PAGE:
Wednesday, March 8, 2017

The Losers - A Small Place In Hell!


With the one hundred and fifty-second issue of Our Fighting Forces, Jack "King" Kirby was able to grab everyone's attention with a new cover for his new feature The Losers. Many (myself included) probably thought this was Kirby's first issue on the series since it would be ludicrous to use a man of Kirby's talent and profile and then hide his work under the drawings of another, even another as talented as Joe Kubert. But as we'll see, DC was adamant in the final year of Kirby's contract with them to make sure fans of the King had as much trouble as possible finding his latest efforts.


The story takes place in the European theater and we see the Losers enter a town they think is not occupied by the Nazis. But they are wrong about that detail as Kirby's two-page spread makes clear. This story actually seems to one which (ironically) is like all those Joe Kubert covers which showcase war heroes feeling safe in unsafe conditions.


The story is essentially one great long battle as The Losers fight door-to-door inside and outside in the small town. As we've heard in the news coming out of the Iraq, this kind of fighting is among the most dangerous soldiers can engage in and that sure comes across as the Losers run and shoot their way to relative safety when the rest of the army shows up at last. The leader of that life-saving force is someone of note and relative fame and the Losers are might impressed with his pearl-handled revolvers.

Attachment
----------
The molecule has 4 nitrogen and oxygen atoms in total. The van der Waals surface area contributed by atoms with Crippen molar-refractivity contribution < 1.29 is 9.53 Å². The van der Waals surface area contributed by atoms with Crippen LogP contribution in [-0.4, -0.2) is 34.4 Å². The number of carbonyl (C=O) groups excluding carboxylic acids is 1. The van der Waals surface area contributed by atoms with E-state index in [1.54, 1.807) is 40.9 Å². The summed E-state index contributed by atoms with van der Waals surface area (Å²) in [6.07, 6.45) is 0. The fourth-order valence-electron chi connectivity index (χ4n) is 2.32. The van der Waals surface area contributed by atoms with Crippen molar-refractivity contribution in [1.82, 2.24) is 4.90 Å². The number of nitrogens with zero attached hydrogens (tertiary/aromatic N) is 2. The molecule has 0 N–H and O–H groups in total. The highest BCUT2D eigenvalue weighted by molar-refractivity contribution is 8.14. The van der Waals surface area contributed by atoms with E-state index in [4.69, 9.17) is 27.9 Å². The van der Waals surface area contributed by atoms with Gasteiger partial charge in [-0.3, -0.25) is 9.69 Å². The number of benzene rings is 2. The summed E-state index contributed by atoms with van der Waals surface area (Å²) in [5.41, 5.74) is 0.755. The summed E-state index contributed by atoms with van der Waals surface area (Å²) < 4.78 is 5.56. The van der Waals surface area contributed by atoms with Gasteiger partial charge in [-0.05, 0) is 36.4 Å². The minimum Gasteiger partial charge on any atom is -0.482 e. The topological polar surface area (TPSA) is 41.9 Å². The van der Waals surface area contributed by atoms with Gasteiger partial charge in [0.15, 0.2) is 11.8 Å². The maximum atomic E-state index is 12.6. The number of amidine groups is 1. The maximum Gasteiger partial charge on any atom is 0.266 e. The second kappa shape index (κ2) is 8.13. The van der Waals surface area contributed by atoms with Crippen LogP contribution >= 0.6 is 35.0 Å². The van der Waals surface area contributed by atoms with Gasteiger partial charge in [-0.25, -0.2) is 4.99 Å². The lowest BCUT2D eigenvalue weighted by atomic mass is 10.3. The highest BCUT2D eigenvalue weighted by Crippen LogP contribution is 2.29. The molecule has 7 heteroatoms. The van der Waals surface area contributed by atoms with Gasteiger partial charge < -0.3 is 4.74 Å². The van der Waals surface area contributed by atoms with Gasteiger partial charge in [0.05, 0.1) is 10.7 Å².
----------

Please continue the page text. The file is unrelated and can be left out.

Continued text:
This is visually festive adventure by Kirby and his inker at the time D. Bruce Berry and to fair to Berry, he does an above average job on this particular tale. Kirby's notion of soldiers seems to come directly from his own experience and helps his stories shrink away from becoming too celebratory of war and battle and instead invests our interest in the men who are reluctant participants. This is the rare Losers story which focuses on the complete team, with each one getting a few panels of attention.


More to come when the series goes meta.

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3 comments:

  1. This is one of my favorites. Wall to wall action. I can still remember buying this one and just reading it over and over.

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    1. I was never smart enough to get these at the time. It's entirely likely I never knew in real time that Kirby was on this book. After the Fourth World books failed, I lost interest in DC for a few years and didn't wander back until after Kirby had returned to Marvel.

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    2. I don't remember a lot of fanfare about it. I do remember seeing one of those half-page ads for this one in another comic book. I was a bit late coming to the Fourth World, but I loved Kamandi, so when I saw the ad, I snatched this one up.

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